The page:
NEWS & Views

While the row over grammar schools rages...

While the row over grammar schools rages...


Northern Ireland Consultant Ryan Miller gives a view from a country where selection is still the norm

Secondary education in Northern Ireland has never been like the rest of the UK. Divisions based on religion and culture persist – but this is not the only point of difference.

Academic selection at the end of primary school is the norm, a norm that cuts across religious barriers. This does not mean that support for selection is unanimous, the model is uncontroversial, or that it has not faced the threat of reform.

In 2007, Sinn Fein’s Caitriona Ruane was appointed education minister and vowed to end academic selection at age 11.

But the Executive, from then until now, has an uneasy coalition in government. Bold reforms are difficult when half or more of both the Executive and legislature is against them.

The minister abolished the centralised 11-plus but the grammar schools, and their ability to select pupils by performance, remained – with the old test ultimately replaced by two parallel, private sets of examinations.

With primary schools ordered not to teach to the test, private tutors filled the gap, offering services to coach pupils ahead of their end-of-primary-school exams. Having test preparation only available to children whose parents could afford it became a major issue.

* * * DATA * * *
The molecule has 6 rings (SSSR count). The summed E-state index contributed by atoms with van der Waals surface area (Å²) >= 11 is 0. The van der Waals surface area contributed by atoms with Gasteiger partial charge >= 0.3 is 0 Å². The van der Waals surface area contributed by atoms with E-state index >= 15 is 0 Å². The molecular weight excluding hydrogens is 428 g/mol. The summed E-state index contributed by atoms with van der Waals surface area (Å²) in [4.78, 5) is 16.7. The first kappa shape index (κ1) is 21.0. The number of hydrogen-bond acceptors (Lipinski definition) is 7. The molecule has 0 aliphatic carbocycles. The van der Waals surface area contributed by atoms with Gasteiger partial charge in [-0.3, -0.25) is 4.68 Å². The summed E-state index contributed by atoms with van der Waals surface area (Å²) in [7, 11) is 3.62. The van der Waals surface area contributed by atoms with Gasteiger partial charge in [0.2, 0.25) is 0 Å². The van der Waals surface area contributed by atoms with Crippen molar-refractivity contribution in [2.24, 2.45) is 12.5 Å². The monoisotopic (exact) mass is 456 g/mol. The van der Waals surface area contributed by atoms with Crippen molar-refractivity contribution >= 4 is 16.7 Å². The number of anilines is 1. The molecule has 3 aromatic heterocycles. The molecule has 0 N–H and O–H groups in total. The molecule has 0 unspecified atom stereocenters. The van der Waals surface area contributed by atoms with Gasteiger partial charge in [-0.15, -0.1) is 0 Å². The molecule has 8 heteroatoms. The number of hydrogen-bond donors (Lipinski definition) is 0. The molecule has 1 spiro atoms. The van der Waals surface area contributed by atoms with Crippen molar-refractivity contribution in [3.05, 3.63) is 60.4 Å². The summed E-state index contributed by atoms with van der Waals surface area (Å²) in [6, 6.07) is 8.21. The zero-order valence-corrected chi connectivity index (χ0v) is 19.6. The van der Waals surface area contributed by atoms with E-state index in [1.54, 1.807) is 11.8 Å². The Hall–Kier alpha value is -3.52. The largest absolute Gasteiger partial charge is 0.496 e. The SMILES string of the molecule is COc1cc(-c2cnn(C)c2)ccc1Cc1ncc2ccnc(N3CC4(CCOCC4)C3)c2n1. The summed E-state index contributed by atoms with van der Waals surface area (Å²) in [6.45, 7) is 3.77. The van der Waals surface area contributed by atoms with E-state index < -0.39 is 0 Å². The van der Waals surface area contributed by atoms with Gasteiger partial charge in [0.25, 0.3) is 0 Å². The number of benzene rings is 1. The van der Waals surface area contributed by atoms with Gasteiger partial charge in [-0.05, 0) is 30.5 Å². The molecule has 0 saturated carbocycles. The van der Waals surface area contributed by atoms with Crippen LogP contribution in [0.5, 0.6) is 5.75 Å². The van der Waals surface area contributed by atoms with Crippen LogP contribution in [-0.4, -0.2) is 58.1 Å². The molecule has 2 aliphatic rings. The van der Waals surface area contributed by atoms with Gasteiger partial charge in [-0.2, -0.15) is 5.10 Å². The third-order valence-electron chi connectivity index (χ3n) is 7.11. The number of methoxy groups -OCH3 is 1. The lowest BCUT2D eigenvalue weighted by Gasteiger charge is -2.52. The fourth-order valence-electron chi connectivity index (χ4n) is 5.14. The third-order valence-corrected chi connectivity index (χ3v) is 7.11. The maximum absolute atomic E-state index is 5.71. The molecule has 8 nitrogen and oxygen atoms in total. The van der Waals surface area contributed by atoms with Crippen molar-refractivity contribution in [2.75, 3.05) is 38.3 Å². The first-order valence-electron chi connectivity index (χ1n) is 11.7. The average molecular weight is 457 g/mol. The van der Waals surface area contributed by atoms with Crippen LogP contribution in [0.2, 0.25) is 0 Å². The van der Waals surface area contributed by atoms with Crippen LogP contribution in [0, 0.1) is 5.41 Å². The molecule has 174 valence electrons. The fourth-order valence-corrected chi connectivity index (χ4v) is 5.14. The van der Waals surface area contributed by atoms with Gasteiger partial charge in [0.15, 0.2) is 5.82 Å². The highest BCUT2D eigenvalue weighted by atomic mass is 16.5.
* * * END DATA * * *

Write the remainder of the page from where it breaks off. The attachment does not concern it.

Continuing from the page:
Earlier this month a new pro-selection Education Minister, Peter Weir of the DUP, ended the ban on primary schools preparing pupils for transfer tests and vowed to strengthen both selection and the grammar system.

It is, however, unclear what plans the new minister has for the format of transfer tests. Upon taking office in May he reaffirmed his support for selection, but acknowledged that, “At the minute there are different bodies and different tests,” and if proposals are forthcoming on how this could be improved he would be “willing to explore them.”

Whether this means continuity, or unifying the testing system – either with a return to central control or with one designated test run by private operators – remains to be seen. However, he dismissed proposals from the UUP that transfer tests be replaced by continual assessment at primary school as “a non runner.”

The chief reason there is no clarity on precise proposals is that the Programme for Government (PfG) for this mandate is yet to be drafted, let alone finalised. In the coming months a PfG framework will be decided and, from that, a firm PfG will be drawn up.

Government in NI is almost entirely comprised of the DUP and Sinn Fein – strongly for and against academic selection, respectively.

The other three large parties comprise the majority of the official opposition and have slightly different views. The UUP are for selection but, as above, had suggested continuous assessment; the SDLP opposes selection but says this issue requires consensus and recently called for a “Cross Party Commission” to examine options; Alliance also wants to build consensus, is in favour of selection at 14, and has been extremely critical of the “the formalisation of two sets of unregulated tests set by private companies to transfer our 10 and 11-year-old children into post-primary education”, calling for an Education Committee Inquiry.

The PfG, and reaction to it, will be telling.

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